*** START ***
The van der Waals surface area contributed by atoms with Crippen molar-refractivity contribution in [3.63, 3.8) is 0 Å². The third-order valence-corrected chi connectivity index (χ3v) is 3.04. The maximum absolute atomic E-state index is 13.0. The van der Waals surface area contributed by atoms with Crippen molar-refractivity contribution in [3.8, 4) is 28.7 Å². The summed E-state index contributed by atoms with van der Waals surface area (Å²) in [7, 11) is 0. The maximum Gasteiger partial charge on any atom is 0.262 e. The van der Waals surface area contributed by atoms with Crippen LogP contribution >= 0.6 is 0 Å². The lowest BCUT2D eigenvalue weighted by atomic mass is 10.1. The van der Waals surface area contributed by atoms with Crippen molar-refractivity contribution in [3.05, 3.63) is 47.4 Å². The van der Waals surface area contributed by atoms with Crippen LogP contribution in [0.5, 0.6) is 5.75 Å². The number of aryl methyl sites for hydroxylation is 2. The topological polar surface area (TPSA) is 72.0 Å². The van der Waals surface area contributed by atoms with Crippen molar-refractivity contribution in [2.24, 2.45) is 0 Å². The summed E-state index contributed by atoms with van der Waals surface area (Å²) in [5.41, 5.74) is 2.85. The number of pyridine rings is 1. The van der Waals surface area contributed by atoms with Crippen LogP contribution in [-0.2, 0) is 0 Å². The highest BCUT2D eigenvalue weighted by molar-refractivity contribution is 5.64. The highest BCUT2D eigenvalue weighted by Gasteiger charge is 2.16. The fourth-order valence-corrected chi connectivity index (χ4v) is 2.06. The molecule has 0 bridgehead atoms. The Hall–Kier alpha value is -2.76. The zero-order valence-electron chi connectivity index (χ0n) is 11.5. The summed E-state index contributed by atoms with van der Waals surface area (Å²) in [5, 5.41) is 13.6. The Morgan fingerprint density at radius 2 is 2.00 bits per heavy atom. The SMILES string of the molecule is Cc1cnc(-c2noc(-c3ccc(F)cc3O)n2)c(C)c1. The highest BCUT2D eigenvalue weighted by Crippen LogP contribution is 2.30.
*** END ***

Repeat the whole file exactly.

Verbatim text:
The van der Waals surface area contributed by atoms with Crippen molar-refractivity contribution in [3.63, 3.8) is 0 Å². The third-order valence-corrected chi connectivity index (χ3v) is 3.04. The maximum absolute atomic E-state index is 13.0. The van der Waals surface area contributed by atoms with Crippen molar-refractivity contribution in [3.8, 4) is 28.7 Å². The summed E-state index contributed by atoms with van der Waals surface area (Å²) in [7, 11) is 0. The maximum Gasteiger partial charge on any atom is 0.262 e. The van der Waals surface area contributed by atoms with Crippen LogP contribution >= 0.6 is 0 Å². The lowest BCUT2D eigenvalue weighted by atomic mass is 10.1. The van der Waals surface area contributed by atoms with Crippen molar-refractivity contribution in [3.05, 3.63) is 47.4 Å². The van der Waals surface area contributed by atoms with Crippen LogP contribution in [0.5, 0.6) is 5.75 Å². The number of aryl methyl sites for hydroxylation is 2. The topological polar surface area (TPSA) is 72.0 Å². The van der Waals surface area contributed by atoms with Crippen molar-refractivity contribution in [2.24, 2.45) is 0 Å². The summed E-state index contributed by atoms with van der Waals surface area (Å²) in [5.41, 5.74) is 2.85. The number of pyridine rings is 1. The van der Waals surface area contributed by atoms with Crippen LogP contribution in [-0.2, 0) is 0 Å². The highest BCUT2D eigenvalue weighted by molar-refractivity contribution is 5.64. The highest BCUT2D eigenvalue weighted by Gasteiger charge is 2.16. The fourth-order valence-corrected chi connectivity index (χ4v) is 2.06. The molecule has 0 bridgehead atoms. The Hall–Kier alpha value is -2.76. The zero-order valence-electron chi connectivity index (χ0n) is 11.5. The summed E-state index contributed by atoms with van der Waals surface area (Å²) in [5, 5.41) is 13.6. The Morgan fingerprint density at radius 2 is 2.00 bits per heavy atom. The SMILES string of the molecule is Cc1cnc(-c2noc(-c3ccc(F)cc3O)n2)c(C)c1. The highest BCUT2D eigenvalue weighted by Crippen LogP contribution is 2.30.